• Hitting the ball out of bounds or failing to clear the net is also a fault.
  • Avoid volleying in the kitchen.
  • Follow the two bounce rule: don’t volley the ball before it has bounced twice on each side of the net.

Where to Find Pickleball Courts

Looking to start playing? Here are some places to find pickleball courts near you:

  • Local community centers, YMCAs, parks
  • Tennis facilities & country clubs
  • Schools and community colleges
  • Online court finder maps

Many areas now have dedicated pickleball courts due to its rising popularity. You can also convert a tennis court using portable nets and pickleball court lines.

Indoor vs. Outdoor Pickleball

Indoor courts are ideal for year-round play. Strategies change slightly on an indoor court:

  • Games move faster given the confined space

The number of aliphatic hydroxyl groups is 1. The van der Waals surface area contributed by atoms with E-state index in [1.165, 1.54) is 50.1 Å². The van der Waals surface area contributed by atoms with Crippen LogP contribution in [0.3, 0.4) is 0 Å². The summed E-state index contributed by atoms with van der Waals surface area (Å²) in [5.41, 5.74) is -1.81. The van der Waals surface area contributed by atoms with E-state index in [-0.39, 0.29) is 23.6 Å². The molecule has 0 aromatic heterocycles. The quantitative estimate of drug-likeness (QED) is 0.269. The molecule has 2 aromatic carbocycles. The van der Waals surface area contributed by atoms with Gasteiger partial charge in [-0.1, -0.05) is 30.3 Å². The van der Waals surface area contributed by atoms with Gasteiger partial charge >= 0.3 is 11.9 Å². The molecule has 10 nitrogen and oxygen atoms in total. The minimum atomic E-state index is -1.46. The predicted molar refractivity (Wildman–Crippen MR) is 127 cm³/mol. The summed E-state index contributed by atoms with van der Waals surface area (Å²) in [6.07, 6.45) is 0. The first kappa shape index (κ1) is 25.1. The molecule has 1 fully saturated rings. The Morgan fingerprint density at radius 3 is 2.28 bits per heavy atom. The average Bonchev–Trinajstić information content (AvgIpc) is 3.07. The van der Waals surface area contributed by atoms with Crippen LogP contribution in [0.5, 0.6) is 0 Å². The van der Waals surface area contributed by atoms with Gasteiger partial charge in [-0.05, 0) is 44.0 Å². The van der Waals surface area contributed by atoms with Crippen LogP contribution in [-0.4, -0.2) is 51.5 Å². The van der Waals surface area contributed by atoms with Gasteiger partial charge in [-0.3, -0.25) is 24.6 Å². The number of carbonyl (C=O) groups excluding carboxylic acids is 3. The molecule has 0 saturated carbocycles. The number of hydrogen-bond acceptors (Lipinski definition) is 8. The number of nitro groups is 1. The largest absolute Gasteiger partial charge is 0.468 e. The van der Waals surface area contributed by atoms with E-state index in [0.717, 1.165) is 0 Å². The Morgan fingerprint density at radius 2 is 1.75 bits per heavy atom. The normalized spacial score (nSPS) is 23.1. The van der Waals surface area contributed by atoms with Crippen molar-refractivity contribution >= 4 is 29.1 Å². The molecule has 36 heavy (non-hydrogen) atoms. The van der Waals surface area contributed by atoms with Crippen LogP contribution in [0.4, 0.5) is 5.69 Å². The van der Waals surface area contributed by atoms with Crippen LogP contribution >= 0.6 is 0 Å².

• No wind or sun elements to account for
  • Balls designed for indoor courts have less bounce

Outdoor courts provide nice scenery and fresh air. Just be sure to bring sunscreen!

Joining Pickleball Leagues and Clubs

To find active players in your area:

  • Search for a local pickleball meetup group through
  • Check websites and social media for pickleball clubs
  • Visit to find local tournaments
  • Introduce friends and family to the game


Pickleball combines simple rules and fast-paced volley rallies to create a fun game for all ages and abilities. With just a net, paddles, and a ball you can get started playing this popular sport. Use this beginner’s guide to help you learn the basics of serving, scoring, and gameplay strategy.